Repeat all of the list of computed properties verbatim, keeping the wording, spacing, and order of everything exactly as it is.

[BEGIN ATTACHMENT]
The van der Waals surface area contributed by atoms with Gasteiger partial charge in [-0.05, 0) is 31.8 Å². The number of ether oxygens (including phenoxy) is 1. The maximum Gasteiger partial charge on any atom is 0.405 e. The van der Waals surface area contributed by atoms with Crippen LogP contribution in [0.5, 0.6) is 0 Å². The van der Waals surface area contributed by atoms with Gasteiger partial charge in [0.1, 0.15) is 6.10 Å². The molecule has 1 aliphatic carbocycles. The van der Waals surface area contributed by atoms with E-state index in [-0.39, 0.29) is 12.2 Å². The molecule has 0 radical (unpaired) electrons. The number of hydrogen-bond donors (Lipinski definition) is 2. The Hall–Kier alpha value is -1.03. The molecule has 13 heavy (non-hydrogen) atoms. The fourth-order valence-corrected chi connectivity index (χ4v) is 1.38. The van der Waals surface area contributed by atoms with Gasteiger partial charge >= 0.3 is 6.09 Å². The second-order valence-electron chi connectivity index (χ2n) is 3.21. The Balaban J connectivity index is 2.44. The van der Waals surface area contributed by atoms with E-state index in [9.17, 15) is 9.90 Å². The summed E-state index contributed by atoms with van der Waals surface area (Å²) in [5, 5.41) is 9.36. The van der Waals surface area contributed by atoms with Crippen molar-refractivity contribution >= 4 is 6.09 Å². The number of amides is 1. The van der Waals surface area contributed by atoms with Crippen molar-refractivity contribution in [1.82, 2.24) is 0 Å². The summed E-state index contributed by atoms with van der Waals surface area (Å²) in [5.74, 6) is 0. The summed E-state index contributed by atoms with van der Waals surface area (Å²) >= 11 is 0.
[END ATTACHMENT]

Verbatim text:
The van der Waals surface area contributed by atoms with Gasteiger partial charge in [-0.05, 0) is 31.8 Å². The number of ether oxygens (including phenoxy) is 1. The maximum Gasteiger partial charge on any atom is 0.405 e. The van der Waals surface area contributed by atoms with Crippen LogP contribution in [0.5, 0.6) is 0 Å². The van der Waals surface area contributed by atoms with Gasteiger partial charge in [0.1, 0.15) is 6.10 Å². The molecule has 1 aliphatic carbocycles. The van der Waals surface area contributed by atoms with E-state index in [-0.39, 0.29) is 12.2 Å². The molecule has 0 radical (unpaired) electrons. The number of hydrogen-bond donors (Lipinski definition) is 2. The Hall–Kier alpha value is -1.03. The molecule has 13 heavy (non-hydrogen) atoms. The fourth-order valence-corrected chi connectivity index (χ4v) is 1.38. The van der Waals surface area contributed by atoms with Gasteiger partial charge >= 0.3 is 6.09 Å². The second-order valence-electron chi connectivity index (χ2n) is 3.21. The Balaban J connectivity index is 2.44. The van der Waals surface area contributed by atoms with E-state index in [9.17, 15) is 9.90 Å². The summed E-state index contributed by atoms with van der Waals surface area (Å²) in [5, 5.41) is 9.36. The van der Waals surface area contributed by atoms with Crippen molar-refractivity contribution >= 4 is 6.09 Å². The number of amides is 1. The van der Waals surface area contributed by atoms with Crippen molar-refractivity contribution in [1.82, 2.24) is 0 Å². The summed E-state index contributed by atoms with van der Waals surface area (Å²) in [5.74, 6) is 0. The summed E-state index contributed by atoms with van der Waals surface area (Å²) >= 11 is 0.